"You still get that look of ‘there’s a synchronized skating team on campus?’" freshman Kayliegh Marko said.
The recent success had led to the team receiving more notice by students and the staff, but they are still forced to raise money through fundraisers like car washes and 50/50 raffles to earn as much extra money as possible. When the team qualified for Nationals last season, they had until midnight of that day to make flight arrangements and hotel reservations without even knowing if their budget would cover the costs. Unlike the men’s hockey team or any other sports team on campus, the Ice Effects are self-run. They are responsible for scheduling ice time, paying hotel and flight bills and scheduling performances at other sporting events. This year, the Ice Effects have performed during a club hockey game and a few varsity hockey games.
"We try to get people to come watch us," senior Renelle Garlach said. "We want them to know that we’re putting a lot of hard work into it. People hear that we’re on a team, but they don’t get the chance to see us. All of our competitions are away so we try to host open practice so people can come see what we’re about."
The skaters aren’t the only members of the team that have shown their dedication. The coaches, Marie Shuman and Melissa Manwaring, are volunteers and do not get paid for their efforts of success.
"They do it out of heart," Garlach said. "They care about this team and they care about us. They want us to do the best that we can do so we put ourselves out there to do the best we can do for them."
At Oswego State, the ice skating team is considered a club sport, where as at other universities, like Syracuse University and Boston College, it is a varsity sport. Being a varsity sport gives these skating teams a preparation advantage over the schools where it is only a club sport, which is something the Ice Effects keep in the back of their minds when at competitions.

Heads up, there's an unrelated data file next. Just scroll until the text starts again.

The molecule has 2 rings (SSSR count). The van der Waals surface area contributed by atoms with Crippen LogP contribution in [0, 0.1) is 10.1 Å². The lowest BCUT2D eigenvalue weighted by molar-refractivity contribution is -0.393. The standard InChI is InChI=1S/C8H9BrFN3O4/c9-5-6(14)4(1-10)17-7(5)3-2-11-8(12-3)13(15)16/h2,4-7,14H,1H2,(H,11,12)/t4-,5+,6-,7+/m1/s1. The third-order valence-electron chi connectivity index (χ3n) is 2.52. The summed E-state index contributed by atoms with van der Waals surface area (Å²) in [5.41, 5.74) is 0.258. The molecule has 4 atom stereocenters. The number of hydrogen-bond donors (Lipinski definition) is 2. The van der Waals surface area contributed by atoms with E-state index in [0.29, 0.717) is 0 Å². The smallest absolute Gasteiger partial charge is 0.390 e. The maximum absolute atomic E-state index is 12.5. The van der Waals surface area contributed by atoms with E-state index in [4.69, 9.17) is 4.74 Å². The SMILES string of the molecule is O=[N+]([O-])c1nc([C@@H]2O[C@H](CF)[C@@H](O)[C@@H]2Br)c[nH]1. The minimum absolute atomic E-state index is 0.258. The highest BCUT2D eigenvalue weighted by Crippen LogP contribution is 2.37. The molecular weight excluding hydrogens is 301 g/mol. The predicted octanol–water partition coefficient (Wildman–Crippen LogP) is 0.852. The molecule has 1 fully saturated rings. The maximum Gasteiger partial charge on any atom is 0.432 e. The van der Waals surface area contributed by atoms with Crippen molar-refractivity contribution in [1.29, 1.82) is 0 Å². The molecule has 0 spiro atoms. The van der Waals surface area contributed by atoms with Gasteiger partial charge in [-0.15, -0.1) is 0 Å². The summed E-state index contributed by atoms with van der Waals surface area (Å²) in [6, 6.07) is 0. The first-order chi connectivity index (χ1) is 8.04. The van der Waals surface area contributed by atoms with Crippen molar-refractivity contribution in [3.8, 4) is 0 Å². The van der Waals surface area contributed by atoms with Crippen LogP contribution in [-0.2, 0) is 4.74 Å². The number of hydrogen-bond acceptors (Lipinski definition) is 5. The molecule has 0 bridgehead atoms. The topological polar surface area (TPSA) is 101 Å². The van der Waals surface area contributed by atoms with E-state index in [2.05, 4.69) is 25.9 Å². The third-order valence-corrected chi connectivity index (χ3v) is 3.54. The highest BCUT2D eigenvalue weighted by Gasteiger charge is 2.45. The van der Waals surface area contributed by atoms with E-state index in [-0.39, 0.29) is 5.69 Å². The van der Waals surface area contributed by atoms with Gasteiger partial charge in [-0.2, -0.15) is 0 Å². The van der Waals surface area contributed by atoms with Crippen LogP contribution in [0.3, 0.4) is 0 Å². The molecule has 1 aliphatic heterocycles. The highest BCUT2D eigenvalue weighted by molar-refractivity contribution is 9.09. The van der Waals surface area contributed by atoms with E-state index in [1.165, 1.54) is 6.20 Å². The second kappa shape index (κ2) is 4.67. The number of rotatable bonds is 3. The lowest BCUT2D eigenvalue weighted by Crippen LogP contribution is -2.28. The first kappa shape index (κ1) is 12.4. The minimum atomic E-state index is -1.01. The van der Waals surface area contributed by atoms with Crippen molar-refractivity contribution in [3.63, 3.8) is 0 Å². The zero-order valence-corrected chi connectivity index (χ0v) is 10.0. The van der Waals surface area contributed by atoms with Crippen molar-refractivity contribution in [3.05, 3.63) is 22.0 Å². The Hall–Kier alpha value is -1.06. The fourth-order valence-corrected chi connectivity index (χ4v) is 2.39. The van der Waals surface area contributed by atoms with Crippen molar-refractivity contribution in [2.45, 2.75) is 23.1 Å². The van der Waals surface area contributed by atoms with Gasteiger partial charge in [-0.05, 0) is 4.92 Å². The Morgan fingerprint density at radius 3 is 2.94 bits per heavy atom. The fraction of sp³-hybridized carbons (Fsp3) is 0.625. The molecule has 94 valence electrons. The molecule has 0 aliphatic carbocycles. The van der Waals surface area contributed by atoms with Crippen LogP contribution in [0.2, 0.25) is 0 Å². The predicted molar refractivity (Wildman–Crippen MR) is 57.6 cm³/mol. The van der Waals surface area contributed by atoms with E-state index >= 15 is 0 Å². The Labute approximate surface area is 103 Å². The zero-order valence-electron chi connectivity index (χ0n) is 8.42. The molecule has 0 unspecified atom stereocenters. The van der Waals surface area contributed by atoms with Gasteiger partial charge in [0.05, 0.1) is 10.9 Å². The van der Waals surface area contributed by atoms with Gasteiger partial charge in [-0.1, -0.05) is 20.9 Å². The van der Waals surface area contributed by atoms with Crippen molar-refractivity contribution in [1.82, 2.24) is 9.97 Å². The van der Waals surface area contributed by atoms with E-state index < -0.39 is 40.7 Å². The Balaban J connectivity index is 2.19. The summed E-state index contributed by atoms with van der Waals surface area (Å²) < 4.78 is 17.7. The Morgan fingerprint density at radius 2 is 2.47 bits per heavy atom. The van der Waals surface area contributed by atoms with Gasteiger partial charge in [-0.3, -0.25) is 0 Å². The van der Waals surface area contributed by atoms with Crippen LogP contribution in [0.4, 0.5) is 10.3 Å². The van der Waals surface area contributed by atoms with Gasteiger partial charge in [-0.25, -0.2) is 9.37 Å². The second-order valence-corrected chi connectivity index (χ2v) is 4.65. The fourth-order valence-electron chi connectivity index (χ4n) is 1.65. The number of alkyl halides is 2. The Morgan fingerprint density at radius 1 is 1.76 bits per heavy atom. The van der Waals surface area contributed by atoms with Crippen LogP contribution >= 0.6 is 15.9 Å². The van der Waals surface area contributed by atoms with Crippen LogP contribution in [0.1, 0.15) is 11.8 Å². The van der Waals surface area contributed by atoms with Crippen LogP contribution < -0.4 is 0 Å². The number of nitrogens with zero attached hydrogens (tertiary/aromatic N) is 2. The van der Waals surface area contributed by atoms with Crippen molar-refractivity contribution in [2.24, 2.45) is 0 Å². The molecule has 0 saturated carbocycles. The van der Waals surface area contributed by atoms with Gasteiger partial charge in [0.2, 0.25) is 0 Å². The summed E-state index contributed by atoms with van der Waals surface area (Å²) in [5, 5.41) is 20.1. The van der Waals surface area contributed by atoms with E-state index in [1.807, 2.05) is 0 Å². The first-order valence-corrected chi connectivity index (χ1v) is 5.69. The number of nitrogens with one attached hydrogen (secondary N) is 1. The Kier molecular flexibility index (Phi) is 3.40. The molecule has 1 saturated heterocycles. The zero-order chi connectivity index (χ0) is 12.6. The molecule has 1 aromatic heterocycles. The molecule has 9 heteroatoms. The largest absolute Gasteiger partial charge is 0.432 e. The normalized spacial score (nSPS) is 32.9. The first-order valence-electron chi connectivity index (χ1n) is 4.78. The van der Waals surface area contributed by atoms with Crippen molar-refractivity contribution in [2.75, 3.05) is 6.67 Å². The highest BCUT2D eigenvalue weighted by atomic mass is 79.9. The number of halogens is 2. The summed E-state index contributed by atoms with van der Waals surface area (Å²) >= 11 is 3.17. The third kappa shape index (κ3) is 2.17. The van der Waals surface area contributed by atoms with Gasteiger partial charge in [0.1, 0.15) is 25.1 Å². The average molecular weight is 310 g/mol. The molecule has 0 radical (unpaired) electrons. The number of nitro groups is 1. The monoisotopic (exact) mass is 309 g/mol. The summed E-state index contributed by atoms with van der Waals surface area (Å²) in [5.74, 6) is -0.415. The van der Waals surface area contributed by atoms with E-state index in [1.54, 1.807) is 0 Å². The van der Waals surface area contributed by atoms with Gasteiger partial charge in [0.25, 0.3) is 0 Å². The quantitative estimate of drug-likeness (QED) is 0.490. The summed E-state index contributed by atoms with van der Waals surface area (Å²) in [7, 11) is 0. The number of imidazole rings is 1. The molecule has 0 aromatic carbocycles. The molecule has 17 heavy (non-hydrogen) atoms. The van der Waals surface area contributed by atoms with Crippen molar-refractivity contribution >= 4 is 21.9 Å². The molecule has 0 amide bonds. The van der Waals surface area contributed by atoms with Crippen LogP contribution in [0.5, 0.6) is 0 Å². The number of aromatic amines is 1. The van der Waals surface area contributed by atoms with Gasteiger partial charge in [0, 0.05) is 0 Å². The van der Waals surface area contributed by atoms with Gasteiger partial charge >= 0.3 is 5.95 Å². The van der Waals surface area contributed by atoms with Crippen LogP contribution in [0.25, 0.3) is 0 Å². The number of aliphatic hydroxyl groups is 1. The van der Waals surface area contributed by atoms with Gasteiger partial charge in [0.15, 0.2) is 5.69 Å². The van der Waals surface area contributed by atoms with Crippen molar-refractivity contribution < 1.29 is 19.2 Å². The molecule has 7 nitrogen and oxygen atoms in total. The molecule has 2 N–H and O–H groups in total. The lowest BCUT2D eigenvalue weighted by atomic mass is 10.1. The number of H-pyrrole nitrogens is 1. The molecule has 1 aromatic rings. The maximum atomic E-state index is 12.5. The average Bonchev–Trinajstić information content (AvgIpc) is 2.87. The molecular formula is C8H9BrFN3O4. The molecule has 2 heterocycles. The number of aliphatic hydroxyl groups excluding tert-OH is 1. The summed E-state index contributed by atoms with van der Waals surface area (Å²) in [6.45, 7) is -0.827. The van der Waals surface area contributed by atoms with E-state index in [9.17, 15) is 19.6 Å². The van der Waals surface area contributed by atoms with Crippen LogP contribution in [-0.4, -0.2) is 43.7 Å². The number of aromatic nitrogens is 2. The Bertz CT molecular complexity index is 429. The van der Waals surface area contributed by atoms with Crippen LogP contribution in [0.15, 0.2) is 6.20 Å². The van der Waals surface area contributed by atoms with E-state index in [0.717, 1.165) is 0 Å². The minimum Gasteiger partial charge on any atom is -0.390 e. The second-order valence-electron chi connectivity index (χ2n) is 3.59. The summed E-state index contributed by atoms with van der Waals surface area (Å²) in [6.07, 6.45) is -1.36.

"I think one of the biggest differences is, for us, we face more challenges than other sports because we’re only a club sport here where at other schools they are a varsity sport," junior Kelly LaBella said. "They get more ice time and funding. When we face those teams it’s stuck in the back of our minds that they get more ice time and more funding, where we have those challenges."
"There probably are teams that are on the ice every day, where we are practicing two nights a week," Goobic said. "That puts us at a disadvantage, but still every year we grow as a team and we’re getting better."
Chemistry plays a large part in the Ice Effects’ success over the years. The team believes that they have chemistry that is lacking in other schools’ ice skating programs. Being in sync with one another has allowed them to defeat teams like Robert Morris University and Princeton University in major competitions. When the team is not out on the ice practicing or performing, they are spending their weekends hanging out together and strengthening their relationships.
Oswego State is the only SUNYAC school to currently offer an ice skating program. A successful ice skating program, along with the education offered at Oswego State, lured many of the team’s skaters to the campus. Members of the team have been skating for the majority of their lives, constantly skating to become better each and every day. The Ice Effects are hoping to end their year with a strong showing at Nationals.